Spotting Between Periods

Medically Reviewed by Poonam Sachdev on May 15, 2023
4 min read

Most women have spotting between their periods at some point. Usually, it’s nothing to worry about. A number of things can cause it to happen. These are the most common:

  • Hormone-based birth control. If you’re on birth control that contains hormones (pills, patches, shots, rings, or implants), you might spot during the first 3 months of using it. Doctors call this “breakthrough bleeding.” They believe the extra hormones may cause changes in the lining of your uterus.
  • Some sexually transmitted infections (STIs), like chlamydia
  • Infection of the cervix or lining of your uterus
  • Blood clotting disorders, like von Willebrand disease
  • Other health conditions, like hypothyroidism, liver disease, or chronic kidney disease
  • Fibroids or polyps. These are noncancerous tumors that grow in the lining or muscle of the uterus.
  • Polycystic ovary syndrome (PCOS). If you have this condition, your ovaries don’t release eggs the way they should. Your ovaries become enlarged with fluid-filled sacs that surround your eggs. Your body also makes too many male hormones (called androgens). This can lead to irregular periods, spotting, and sometimes no period at all.
  • Cancers of the reproductive system. These include uterine cancer. They’re most common in women who’ve already gone through menopause. But if you’re over 40 and spotting between periods, see the doctor to rule out more serious problems.
  • Perimenopause. As you get closer to menopause, your periods might be harder to predict. Your hormone levels change, and the lining of your uterus gets thicker. This can sometimes lead to spotting.


Make an appointment if spotting concerns you, or if you have spotting along with the following symptoms:

  • Pain in your lower abdomen
  • Fever
  • Symptoms that get worse or happen more often
  • Any type of vaginal bleeding -- including spotting -- after you’ve gone through menopause

Spotting is different from persistent bleeding, and any woman with persistent, heavy, or prolonged bleeding should make an appointment to get it checked out.

You should also see a doctor if you think you might be pregnant.

Call 911 if you have unusual vaginal bleeding with:

  • Light-headedness
  • Fainting
  • Skin that appears unusually pale

Take notes about your menstrual cycle and the length and heaviness of the bleeding to help your doctor figure out what’s going on. They may order blood tests or other tests, like a transvaginal ultrasound or endometrial biopsy.

Abnormal vaginal bleeding may be minor. But it could signal something more serious or even life-threatening, such as a benign growth like a polyp or fibroid, a bleeding disorder, an infection, or an injury. It’s rare, but spotting can sometimes be a sign of cancer. To be safe, have your doctor check it out.


You can expect your period to stop when you’re pregnant. But 15%-25% of women have some bleeding during the first trimester.

  • Light bleeding may happen 1-2 weeks after the fertilized egg implants in your womb.
  • Your cervix may bleed more easily as it gains more blood vessels.
  • You may notice spotting after sex, a Pap test, or a pelvic exam.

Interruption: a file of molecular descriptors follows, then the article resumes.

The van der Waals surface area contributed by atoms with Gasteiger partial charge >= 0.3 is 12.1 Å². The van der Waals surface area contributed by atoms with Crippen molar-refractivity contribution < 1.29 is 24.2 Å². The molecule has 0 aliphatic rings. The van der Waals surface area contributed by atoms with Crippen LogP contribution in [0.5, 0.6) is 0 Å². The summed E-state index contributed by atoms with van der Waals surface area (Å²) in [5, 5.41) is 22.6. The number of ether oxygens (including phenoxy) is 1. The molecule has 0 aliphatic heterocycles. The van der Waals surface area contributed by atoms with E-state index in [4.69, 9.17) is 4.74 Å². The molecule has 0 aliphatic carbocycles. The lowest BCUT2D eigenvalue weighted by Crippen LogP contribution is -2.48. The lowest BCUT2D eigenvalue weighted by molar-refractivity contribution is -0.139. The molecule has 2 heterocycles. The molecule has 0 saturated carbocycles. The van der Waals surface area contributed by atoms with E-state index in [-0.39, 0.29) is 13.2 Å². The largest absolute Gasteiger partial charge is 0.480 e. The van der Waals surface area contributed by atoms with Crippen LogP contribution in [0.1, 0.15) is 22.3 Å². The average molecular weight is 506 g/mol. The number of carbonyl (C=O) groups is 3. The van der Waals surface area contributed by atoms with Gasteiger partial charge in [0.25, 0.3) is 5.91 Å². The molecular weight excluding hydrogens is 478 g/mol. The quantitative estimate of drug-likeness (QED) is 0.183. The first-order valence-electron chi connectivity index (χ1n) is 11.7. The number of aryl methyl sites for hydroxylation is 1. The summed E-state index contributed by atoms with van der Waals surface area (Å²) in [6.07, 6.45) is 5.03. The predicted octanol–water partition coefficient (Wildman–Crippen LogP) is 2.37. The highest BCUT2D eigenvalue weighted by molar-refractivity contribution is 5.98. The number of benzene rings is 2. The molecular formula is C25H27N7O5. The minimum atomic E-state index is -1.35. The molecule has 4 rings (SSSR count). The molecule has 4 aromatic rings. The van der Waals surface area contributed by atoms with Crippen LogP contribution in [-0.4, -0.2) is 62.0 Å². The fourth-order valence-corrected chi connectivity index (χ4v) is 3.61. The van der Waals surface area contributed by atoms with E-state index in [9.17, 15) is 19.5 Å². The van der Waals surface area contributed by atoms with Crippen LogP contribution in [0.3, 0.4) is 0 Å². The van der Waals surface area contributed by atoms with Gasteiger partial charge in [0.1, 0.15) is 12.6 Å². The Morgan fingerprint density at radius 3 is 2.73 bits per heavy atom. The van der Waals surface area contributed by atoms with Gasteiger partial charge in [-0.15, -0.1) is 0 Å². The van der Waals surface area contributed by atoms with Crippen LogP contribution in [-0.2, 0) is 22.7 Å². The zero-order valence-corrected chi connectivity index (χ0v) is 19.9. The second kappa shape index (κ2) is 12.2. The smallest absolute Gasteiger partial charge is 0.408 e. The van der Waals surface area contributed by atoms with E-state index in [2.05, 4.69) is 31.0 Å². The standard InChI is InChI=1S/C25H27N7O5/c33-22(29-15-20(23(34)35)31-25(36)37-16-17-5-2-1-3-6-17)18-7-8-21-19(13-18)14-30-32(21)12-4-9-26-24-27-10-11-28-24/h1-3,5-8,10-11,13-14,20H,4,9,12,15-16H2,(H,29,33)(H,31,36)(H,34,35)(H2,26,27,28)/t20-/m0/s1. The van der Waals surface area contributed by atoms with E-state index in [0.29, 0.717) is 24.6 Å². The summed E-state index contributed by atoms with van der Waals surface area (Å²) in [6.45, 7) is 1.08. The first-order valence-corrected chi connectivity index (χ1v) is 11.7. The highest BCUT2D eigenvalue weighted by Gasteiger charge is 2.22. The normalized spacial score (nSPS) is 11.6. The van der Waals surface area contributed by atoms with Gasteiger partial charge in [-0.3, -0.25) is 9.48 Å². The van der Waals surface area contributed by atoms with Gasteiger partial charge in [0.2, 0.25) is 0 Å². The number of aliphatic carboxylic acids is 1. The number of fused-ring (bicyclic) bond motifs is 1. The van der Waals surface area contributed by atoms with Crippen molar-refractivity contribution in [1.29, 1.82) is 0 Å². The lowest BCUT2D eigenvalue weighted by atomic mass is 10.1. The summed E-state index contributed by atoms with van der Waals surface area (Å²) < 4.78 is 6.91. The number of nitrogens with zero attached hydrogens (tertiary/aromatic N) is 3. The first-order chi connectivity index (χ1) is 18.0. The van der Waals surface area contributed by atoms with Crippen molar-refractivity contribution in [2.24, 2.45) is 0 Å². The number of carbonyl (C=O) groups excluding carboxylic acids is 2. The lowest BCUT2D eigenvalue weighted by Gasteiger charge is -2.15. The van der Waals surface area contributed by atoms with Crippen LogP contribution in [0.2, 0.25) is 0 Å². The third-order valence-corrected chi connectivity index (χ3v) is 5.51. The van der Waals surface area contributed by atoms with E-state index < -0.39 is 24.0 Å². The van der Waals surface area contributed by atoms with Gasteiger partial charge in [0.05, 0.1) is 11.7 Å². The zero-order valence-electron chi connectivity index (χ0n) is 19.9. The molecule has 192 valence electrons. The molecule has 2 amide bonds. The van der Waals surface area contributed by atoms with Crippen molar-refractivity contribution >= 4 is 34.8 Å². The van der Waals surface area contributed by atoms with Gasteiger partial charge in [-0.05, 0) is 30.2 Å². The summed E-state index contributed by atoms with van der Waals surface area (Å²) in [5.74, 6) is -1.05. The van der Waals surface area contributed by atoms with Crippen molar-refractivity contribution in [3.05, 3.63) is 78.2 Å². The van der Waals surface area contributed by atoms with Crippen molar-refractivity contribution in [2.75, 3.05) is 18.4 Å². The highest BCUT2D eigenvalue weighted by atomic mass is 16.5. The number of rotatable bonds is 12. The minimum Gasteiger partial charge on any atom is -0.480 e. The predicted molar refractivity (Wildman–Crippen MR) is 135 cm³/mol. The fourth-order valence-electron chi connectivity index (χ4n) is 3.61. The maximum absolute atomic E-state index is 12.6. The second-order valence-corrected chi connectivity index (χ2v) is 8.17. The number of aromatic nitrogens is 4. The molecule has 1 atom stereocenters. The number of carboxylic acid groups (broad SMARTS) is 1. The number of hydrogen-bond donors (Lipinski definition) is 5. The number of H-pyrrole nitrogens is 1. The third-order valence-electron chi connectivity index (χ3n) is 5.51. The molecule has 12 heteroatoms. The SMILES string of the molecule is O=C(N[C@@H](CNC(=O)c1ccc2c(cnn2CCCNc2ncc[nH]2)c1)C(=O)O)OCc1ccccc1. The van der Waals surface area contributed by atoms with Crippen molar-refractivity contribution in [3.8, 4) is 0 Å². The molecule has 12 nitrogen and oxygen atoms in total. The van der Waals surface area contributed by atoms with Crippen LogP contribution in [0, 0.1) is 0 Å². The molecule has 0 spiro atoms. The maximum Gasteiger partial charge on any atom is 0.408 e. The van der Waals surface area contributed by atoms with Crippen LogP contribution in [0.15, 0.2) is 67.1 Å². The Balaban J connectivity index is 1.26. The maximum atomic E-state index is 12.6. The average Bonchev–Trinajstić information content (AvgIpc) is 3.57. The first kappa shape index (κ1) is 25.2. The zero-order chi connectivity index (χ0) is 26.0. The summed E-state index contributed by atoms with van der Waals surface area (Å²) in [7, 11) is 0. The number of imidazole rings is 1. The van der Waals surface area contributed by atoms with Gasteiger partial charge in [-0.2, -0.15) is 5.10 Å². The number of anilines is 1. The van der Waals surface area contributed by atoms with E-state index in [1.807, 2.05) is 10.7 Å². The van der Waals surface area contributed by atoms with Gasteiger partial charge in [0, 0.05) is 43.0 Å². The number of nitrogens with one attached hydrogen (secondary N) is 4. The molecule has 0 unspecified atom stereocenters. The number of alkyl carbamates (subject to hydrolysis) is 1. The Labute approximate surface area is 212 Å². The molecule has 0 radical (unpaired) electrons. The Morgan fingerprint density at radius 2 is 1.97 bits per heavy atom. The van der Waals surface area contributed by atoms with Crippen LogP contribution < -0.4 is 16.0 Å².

If you’re pregnant and find more than a little bit of blood, especially after the first trimester, call your doctor right away. This could be a sign of:

  • Miscarriage, which usually happens in the first 13 weeks
  • Ectopic pregnancy, when the fertilized egg implants outside the uterus
  • Preterm labor
  • Problems with your cervix
  • Problems with your placenta

Menopause and hormone replacement therapy

Menopause is when you permanently stop getting your period, but it doesn’t happen overnight. You may have symptoms for years. A common one is light, irregular bleeding, which might seem like bloody discharge.

There’s another reason why women in the early stages of menopause often have unusual vaginal bleeding. Some of them take hormone replacement therapy (HRT) to control their symptoms. HRT is a common cause of uterine bleeding.

Don’t assume that any blood you see is due to changes in your body as you near menopause – or any medicine you take. It’s better to play it safe and call your doctor, especially since endometrial and uterine cancer are more common in older women than younger ones.

Treatment for other vaginal bleeding depends on what’s causing it, your age, and if you want to become pregnant. It’s always best to check with your doctor for your treatment options. 

If it’s due to the contraception you are using or menopause hormone therapy, you may want to try another contraception or a different pill. 

Your bleeding could also be due to some type of polyp, fibroid, or thickening in your endometrium.  

If it is a polyp, you’ll want to check it out to make sure it is not cancerous. Surgery could be an option for removing benign (non-cancerous) polyps. 

Here are some of the treatment options: 

  • Dilation and curettage (D&C) (Scraping of tissue from your uterus lining)
  • Endometrial ablation (Destroys the lining of your uterus)
  • Myomectomy (Removes fibroids, but not your uterus)
  • Hysterectomy (Removes your uterus)
  • Uterine artery embolization (Blocks vessels that fibroids use to grow)

If you have some type of infection, your doctor may give you antibiotics. They may also check for a sexually transmitted infection (STI) and give you and your partner the appropriate prescription.